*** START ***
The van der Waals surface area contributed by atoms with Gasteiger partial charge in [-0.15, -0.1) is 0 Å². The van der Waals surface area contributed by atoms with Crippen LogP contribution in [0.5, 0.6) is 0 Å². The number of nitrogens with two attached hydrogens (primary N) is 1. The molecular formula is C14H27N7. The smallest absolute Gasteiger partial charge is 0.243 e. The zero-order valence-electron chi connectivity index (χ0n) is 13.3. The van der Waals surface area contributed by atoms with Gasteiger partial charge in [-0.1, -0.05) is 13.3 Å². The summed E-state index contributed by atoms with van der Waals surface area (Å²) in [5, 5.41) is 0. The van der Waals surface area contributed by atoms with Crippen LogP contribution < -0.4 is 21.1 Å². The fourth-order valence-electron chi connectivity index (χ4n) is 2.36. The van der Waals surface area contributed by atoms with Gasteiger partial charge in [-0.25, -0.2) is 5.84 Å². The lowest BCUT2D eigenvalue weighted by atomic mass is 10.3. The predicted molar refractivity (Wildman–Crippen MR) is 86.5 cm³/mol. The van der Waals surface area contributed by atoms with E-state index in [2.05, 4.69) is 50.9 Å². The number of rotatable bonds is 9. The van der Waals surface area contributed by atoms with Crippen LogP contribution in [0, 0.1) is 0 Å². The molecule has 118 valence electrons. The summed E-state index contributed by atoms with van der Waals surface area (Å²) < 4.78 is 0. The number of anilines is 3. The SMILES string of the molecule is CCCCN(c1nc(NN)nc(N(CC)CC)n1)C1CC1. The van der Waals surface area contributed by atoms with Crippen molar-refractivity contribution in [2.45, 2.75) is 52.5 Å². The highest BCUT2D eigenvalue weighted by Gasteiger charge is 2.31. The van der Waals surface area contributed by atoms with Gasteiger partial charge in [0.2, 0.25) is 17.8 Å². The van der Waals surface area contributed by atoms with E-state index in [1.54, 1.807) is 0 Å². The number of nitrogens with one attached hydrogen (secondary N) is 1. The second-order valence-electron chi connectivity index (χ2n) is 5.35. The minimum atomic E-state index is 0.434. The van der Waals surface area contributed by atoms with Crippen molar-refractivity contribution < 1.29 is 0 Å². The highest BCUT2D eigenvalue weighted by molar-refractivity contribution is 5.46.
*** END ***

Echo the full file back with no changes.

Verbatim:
The van der Waals surface area contributed by atoms with Gasteiger partial charge in [-0.15, -0.1) is 0 Å². The van der Waals surface area contributed by atoms with Crippen LogP contribution in [0.5, 0.6) is 0 Å². The number of nitrogens with two attached hydrogens (primary N) is 1. The molecular formula is C14H27N7. The smallest absolute Gasteiger partial charge is 0.243 e. The zero-order valence-electron chi connectivity index (χ0n) is 13.3. The van der Waals surface area contributed by atoms with Gasteiger partial charge in [-0.1, -0.05) is 13.3 Å². The summed E-state index contributed by atoms with van der Waals surface area (Å²) in [5, 5.41) is 0. The van der Waals surface area contributed by atoms with Crippen LogP contribution < -0.4 is 21.1 Å². The fourth-order valence-electron chi connectivity index (χ4n) is 2.36. The van der Waals surface area contributed by atoms with Gasteiger partial charge in [-0.25, -0.2) is 5.84 Å². The lowest BCUT2D eigenvalue weighted by atomic mass is 10.3. The predicted molar refractivity (Wildman–Crippen MR) is 86.5 cm³/mol. The van der Waals surface area contributed by atoms with E-state index in [2.05, 4.69) is 50.9 Å². The number of rotatable bonds is 9. The van der Waals surface area contributed by atoms with Crippen LogP contribution in [0, 0.1) is 0 Å². The molecule has 118 valence electrons. The summed E-state index contributed by atoms with van der Waals surface area (Å²) < 4.78 is 0. The number of anilines is 3. The SMILES string of the molecule is CCCCN(c1nc(NN)nc(N(CC)CC)n1)C1CC1. The van der Waals surface area contributed by atoms with Crippen molar-refractivity contribution in [2.45, 2.75) is 52.5 Å². The highest BCUT2D eigenvalue weighted by Gasteiger charge is 2.31. The van der Waals surface area contributed by atoms with Gasteiger partial charge in [0.2, 0.25) is 17.8 Å². The van der Waals surface area contributed by atoms with E-state index in [1.54, 1.807) is 0 Å². The number of nitrogens with one attached hydrogen (secondary N) is 1. The second-order valence-electron chi connectivity index (χ2n) is 5.35. The minimum atomic E-state index is 0.434. The van der Waals surface area contributed by atoms with Crippen molar-refractivity contribution < 1.29 is 0 Å². The highest BCUT2D eigenvalue weighted by molar-refractivity contribution is 5.46.